Saturday, 26 October 2013

Apple Blossom

Hi all,

I spent much of this week finishing off another box. This one was cut from a piece of mahogany and features scroll sawing on the ends.

And on the front and back.

Care was taken when cutting out each petal because the design I came up with needed only a thin piece of wood between each petal. The total number of petals to be cut out was 60 and I'm afraid that my concentration began to wain as I approached the end and I got a kick back. This incident broke the piece of wood that separated too petals. I swore a little when it happened, but it could have been worse, at least I didn't cut a finger off.

Kick backs are quite common when using a scroll saw and this is especially so when using reverse blades. Because the teeth at the bottom of the blade point upwards it means that the wood can be lifted by the blade and, if it isn't being held firmly enough, the wood bounces about on the table in an alarming manner. For this reason it is often referred to as table slap. To prevent table slap, all scroll saws are fitted with a piece of metal to hold the wood in place. The only trouble is it gets in the way so most scroll sawers, including me, end up ditching it.

Anyway, I was making the box for my own use so it didn't matter as much as it would if I was intending to selling it. This box was to be a prototype for my foray into inlay work using polymer clay.

The design for the lid of the box was cut out in much the same way as the sides and ends and the holes underneath were covered with a piece of 3mm ply wood. This was glued into place and clamped to make sure it was a tight seal. When it was dry I mixed up some polymer clay and pressed it into the holes in the wood with a craft knife.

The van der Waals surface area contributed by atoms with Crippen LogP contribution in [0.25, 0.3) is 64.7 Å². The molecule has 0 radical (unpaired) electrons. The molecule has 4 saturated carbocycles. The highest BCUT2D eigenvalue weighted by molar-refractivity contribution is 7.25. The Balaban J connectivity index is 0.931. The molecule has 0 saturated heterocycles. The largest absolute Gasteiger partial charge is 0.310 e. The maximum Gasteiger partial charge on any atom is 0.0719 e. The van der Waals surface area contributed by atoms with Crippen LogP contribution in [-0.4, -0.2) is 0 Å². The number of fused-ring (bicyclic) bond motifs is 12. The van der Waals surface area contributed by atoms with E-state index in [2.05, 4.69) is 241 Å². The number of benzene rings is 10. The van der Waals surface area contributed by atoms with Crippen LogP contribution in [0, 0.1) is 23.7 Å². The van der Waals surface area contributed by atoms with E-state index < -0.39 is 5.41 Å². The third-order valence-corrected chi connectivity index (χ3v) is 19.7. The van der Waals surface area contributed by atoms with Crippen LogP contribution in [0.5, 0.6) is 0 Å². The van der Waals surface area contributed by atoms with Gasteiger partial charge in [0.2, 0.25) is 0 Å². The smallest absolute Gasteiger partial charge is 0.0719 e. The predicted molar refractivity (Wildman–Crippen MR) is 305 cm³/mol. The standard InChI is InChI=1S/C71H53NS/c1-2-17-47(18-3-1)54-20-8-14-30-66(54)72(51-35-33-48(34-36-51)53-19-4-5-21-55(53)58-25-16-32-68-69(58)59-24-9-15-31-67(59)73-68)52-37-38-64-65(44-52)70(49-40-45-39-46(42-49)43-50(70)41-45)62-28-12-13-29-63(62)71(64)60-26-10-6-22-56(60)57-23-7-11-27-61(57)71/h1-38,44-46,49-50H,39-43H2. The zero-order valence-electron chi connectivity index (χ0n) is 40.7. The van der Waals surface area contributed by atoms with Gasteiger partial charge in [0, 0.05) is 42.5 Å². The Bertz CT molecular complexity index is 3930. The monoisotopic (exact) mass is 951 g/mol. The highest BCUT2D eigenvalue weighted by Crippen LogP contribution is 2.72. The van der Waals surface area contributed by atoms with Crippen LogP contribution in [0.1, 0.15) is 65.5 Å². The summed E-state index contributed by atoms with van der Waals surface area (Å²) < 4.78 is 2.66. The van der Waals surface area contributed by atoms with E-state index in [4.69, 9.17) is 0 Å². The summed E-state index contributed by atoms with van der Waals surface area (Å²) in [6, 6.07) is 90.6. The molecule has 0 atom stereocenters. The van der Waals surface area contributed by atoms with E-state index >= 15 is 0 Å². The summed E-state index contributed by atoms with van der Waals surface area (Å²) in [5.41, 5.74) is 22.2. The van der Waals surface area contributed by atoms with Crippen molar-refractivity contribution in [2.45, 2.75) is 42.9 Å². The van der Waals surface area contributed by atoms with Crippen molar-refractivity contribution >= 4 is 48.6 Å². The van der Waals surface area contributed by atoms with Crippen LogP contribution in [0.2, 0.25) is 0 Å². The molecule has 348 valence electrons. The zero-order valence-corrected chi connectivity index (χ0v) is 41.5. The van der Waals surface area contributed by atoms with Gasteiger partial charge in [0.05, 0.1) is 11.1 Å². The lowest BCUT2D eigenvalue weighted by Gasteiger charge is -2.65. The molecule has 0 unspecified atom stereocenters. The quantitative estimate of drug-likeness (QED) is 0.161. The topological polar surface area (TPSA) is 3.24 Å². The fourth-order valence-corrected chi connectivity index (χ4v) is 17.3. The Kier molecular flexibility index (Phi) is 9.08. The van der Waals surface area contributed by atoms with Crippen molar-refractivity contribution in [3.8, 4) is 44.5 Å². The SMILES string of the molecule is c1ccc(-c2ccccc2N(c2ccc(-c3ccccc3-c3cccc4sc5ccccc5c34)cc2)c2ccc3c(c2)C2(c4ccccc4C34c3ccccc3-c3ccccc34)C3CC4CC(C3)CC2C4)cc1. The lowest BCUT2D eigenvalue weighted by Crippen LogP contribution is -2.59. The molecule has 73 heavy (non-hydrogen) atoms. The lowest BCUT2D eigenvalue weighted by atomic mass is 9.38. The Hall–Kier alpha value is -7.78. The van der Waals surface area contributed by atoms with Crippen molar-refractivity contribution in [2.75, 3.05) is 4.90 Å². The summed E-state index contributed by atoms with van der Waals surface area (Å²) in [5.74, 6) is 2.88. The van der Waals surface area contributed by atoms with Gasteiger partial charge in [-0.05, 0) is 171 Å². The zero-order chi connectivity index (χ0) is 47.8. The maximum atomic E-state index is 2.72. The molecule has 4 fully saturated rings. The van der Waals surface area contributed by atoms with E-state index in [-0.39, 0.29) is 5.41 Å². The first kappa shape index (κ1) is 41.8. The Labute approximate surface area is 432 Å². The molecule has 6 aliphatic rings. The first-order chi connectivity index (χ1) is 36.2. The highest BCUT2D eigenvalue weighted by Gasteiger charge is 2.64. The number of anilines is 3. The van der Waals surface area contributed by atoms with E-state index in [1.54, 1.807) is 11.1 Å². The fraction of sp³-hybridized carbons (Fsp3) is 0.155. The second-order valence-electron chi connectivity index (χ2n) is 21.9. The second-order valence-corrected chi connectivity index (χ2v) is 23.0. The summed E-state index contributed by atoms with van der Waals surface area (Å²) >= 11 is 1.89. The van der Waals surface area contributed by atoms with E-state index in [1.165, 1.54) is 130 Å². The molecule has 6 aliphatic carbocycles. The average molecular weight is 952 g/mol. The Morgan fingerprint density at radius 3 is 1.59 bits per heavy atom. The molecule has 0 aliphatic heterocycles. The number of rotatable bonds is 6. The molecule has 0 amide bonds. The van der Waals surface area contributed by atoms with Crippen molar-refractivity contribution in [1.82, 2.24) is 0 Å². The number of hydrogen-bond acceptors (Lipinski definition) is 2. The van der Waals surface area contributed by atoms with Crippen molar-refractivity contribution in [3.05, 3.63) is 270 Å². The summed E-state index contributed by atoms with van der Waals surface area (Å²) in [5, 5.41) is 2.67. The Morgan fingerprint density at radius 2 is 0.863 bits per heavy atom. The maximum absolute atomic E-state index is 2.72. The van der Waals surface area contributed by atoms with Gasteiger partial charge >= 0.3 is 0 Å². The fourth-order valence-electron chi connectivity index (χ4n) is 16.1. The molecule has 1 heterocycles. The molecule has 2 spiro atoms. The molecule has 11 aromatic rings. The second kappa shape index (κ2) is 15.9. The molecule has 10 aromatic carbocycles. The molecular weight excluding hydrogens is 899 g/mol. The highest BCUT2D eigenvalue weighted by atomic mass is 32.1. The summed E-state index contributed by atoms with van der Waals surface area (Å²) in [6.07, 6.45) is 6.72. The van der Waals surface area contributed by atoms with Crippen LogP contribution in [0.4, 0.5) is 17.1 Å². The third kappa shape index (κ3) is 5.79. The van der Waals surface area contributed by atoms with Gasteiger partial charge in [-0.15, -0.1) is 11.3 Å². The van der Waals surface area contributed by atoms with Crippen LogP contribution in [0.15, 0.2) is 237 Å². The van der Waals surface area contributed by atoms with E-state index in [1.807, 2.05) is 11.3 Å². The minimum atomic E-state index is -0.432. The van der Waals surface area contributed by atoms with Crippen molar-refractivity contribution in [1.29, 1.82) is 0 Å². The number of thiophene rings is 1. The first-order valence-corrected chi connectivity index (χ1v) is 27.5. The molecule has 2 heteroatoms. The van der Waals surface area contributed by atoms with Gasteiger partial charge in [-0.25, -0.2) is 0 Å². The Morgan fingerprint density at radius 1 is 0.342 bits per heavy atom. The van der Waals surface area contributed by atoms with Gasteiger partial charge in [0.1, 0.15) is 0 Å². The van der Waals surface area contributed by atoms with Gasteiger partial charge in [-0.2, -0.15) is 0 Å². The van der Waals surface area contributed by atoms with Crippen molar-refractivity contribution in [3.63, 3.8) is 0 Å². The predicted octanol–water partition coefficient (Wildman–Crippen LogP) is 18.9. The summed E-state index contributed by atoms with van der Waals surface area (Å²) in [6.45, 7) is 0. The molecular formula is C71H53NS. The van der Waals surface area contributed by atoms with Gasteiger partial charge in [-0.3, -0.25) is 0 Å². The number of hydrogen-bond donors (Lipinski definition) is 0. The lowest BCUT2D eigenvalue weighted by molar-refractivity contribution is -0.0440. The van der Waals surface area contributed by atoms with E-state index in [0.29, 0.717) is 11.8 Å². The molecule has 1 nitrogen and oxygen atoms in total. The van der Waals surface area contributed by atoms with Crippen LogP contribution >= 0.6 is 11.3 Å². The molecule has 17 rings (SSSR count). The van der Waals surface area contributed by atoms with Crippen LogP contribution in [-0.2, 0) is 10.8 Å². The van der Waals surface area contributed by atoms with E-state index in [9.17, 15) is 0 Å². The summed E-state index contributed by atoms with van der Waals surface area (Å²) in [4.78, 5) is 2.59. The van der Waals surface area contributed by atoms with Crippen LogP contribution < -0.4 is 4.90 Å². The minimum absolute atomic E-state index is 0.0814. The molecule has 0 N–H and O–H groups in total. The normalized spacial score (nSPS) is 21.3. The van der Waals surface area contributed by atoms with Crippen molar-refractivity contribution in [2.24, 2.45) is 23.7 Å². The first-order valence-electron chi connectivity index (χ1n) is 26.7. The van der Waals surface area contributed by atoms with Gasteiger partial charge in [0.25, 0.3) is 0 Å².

For the branches I used white, translucent and a very small  amount of black clay. While for the flowers I used white, translucent, and pink. The make of clay used was sculpey premo. Once the holes had been filled with clay I baked the lid for 30 minutes following the instructions on the packet.
Here is the finished lid.

When it came out of the oven I was surprised to find that the clay had raised itself a little, but this was soon rendered flush by giving it a couple of seconds on my belt sander. I then finished the lid and the rest of the box with a wax polish.

All in all, I think my first attempt at a proper inlay was a a success. With hindsight I would have not made the flowers quite so pink and I would have mixed a little brown in the colour used for the branches instead of black.

In my next post I will show you a couple of boxes that I have made that have fallen to the heat of my pyrography iron. But for now I must get back to the packing. We will be moving house in a couple of weeks and a lot needs to be done.

Thursday, 17 October 2013

Walnut box finished at last